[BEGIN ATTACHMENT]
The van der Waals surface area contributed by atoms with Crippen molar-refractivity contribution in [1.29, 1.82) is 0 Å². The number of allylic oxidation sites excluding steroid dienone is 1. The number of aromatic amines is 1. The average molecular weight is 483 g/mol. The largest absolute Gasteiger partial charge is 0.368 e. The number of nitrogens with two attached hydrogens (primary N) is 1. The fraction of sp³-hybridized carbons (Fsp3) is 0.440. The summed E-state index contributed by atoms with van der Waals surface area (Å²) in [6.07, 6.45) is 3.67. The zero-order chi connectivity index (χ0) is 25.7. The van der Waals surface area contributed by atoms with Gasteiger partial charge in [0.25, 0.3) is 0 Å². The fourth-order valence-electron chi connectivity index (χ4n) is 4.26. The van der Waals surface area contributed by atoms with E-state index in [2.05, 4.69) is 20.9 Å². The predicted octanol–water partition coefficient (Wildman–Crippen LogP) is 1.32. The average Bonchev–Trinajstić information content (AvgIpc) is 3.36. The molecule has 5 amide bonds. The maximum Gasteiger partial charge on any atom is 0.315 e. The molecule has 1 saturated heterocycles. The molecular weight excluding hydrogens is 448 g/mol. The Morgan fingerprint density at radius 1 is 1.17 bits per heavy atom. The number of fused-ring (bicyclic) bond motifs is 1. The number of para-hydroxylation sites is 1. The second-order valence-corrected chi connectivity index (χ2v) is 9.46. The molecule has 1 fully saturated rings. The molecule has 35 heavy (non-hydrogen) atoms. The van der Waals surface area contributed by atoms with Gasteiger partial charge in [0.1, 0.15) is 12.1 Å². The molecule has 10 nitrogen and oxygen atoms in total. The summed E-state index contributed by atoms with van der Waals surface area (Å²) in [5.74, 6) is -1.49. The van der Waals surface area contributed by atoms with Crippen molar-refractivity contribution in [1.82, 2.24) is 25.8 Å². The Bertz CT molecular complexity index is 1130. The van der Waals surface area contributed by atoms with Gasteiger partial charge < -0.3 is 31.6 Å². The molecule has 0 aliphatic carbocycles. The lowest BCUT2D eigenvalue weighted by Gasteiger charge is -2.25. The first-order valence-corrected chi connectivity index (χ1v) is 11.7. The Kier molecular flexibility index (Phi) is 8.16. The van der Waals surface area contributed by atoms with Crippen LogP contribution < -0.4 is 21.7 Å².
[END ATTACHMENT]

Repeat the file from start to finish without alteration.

The van der Waals surface area contributed by atoms with Crippen molar-refractivity contribution in [1.29, 1.82) is 0 Å². The number of allylic oxidation sites excluding steroid dienone is 1. The number of aromatic amines is 1. The average molecular weight is 483 g/mol. The largest absolute Gasteiger partial charge is 0.368 e. The number of nitrogens with two attached hydrogens (primary N) is 1. The fraction of sp³-hybridized carbons (Fsp3) is 0.440. The summed E-state index contributed by atoms with van der Waals surface area (Å²) in [6.07, 6.45) is 3.67. The zero-order chi connectivity index (χ0) is 25.7. The van der Waals surface area contributed by atoms with Gasteiger partial charge in [0.25, 0.3) is 0 Å². The fourth-order valence-electron chi connectivity index (χ4n) is 4.26. The van der Waals surface area contributed by atoms with E-state index in [2.05, 4.69) is 20.9 Å². The predicted octanol–water partition coefficient (Wildman–Crippen LogP) is 1.32. The average Bonchev–Trinajstić information content (AvgIpc) is 3.36. The molecule has 5 amide bonds. The maximum Gasteiger partial charge on any atom is 0.315 e. The molecule has 1 saturated heterocycles. The molecular weight excluding hydrogens is 448 g/mol. The Morgan fingerprint density at radius 1 is 1.17 bits per heavy atom. The number of fused-ring (bicyclic) bond motifs is 1. The number of para-hydroxylation sites is 1. The second-order valence-corrected chi connectivity index (χ2v) is 9.46. The molecule has 1 fully saturated rings. The molecule has 35 heavy (non-hydrogen) atoms. The van der Waals surface area contributed by atoms with Gasteiger partial charge in [0.1, 0.15) is 12.1 Å². The molecule has 10 nitrogen and oxygen atoms in total. The summed E-state index contributed by atoms with van der Waals surface area (Å²) in [5.74, 6) is -1.49. The van der Waals surface area contributed by atoms with Crippen molar-refractivity contribution in [1.82, 2.24) is 25.8 Å². The Bertz CT molecular complexity index is 1130. The van der Waals surface area contributed by atoms with Gasteiger partial charge < -0.3 is 31.6 Å². The molecule has 0 aliphatic carbocycles. The lowest BCUT2D eigenvalue weighted by Gasteiger charge is -2.25. The first-order valence-corrected chi connectivity index (χ1v) is 11.7. The Kier molecular flexibility index (Phi) is 8.16. The van der Waals surface area contributed by atoms with Crippen LogP contribution < -0.4 is 21.7 Å².